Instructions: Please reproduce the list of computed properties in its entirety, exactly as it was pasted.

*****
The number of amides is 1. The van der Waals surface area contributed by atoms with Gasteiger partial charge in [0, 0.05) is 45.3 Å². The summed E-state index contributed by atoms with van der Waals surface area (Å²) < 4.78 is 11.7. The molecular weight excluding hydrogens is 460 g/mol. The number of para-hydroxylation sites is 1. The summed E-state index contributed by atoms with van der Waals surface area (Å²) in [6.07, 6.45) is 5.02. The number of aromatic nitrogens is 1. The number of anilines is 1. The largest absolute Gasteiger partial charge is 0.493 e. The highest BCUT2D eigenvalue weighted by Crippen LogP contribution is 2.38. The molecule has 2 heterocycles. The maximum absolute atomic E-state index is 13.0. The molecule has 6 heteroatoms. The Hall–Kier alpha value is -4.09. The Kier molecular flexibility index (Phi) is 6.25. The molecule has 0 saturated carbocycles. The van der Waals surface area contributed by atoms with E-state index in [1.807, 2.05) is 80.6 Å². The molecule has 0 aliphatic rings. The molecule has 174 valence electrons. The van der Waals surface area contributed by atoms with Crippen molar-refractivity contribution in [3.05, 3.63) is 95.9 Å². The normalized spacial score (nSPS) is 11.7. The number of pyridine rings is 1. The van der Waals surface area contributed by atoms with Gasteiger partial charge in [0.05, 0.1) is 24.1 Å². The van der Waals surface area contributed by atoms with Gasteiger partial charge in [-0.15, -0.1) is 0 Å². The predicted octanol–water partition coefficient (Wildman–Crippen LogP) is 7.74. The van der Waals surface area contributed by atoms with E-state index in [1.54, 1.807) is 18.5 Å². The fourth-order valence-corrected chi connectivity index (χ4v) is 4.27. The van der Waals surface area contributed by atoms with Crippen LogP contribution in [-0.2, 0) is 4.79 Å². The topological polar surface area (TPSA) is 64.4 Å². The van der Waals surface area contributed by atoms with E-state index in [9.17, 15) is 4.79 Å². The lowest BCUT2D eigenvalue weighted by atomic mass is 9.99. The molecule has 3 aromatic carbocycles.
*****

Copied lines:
The number of amides is 1. The van der Waals surface area contributed by atoms with Gasteiger partial charge in [0, 0.05) is 45.3 Å². The summed E-state index contributed by atoms with van der Waals surface area (Å²) < 4.78 is 11.7. The molecular weight excluding hydrogens is 460 g/mol. The number of para-hydroxylation sites is 1. The summed E-state index contributed by atoms with van der Waals surface area (Å²) in [6.07, 6.45) is 5.02. The number of aromatic nitrogens is 1. The number of anilines is 1. The largest absolute Gasteiger partial charge is 0.493 e. The highest BCUT2D eigenvalue weighted by Crippen LogP contribution is 2.38. The molecule has 2 heterocycles. The maximum absolute atomic E-state index is 13.0. The molecule has 6 heteroatoms. The Hall–Kier alpha value is -4.09. The Kier molecular flexibility index (Phi) is 6.25. The molecule has 0 saturated carbocycles. The van der Waals surface area contributed by atoms with E-state index in [1.807, 2.05) is 80.6 Å². The molecule has 0 aliphatic rings. The molecule has 174 valence electrons. The van der Waals surface area contributed by atoms with Crippen molar-refractivity contribution in [3.05, 3.63) is 95.9 Å². The normalized spacial score (nSPS) is 11.7. The number of pyridine rings is 1. The van der Waals surface area contributed by atoms with Gasteiger partial charge in [0.05, 0.1) is 24.1 Å². The van der Waals surface area contributed by atoms with Gasteiger partial charge in [-0.15, -0.1) is 0 Å². The predicted octanol–water partition coefficient (Wildman–Crippen LogP) is 7.74. The van der Waals surface area contributed by atoms with E-state index in [1.54, 1.807) is 18.5 Å². The fourth-order valence-corrected chi connectivity index (χ4v) is 4.27. The van der Waals surface area contributed by atoms with Crippen LogP contribution in [-0.2, 0) is 4.79 Å². The topological polar surface area (TPSA) is 64.4 Å². The van der Waals surface area contributed by atoms with E-state index in [9.17, 15) is 4.79 Å². The lowest BCUT2D eigenvalue weighted by atomic mass is 9.99. The molecule has 3 aromatic carbocycles.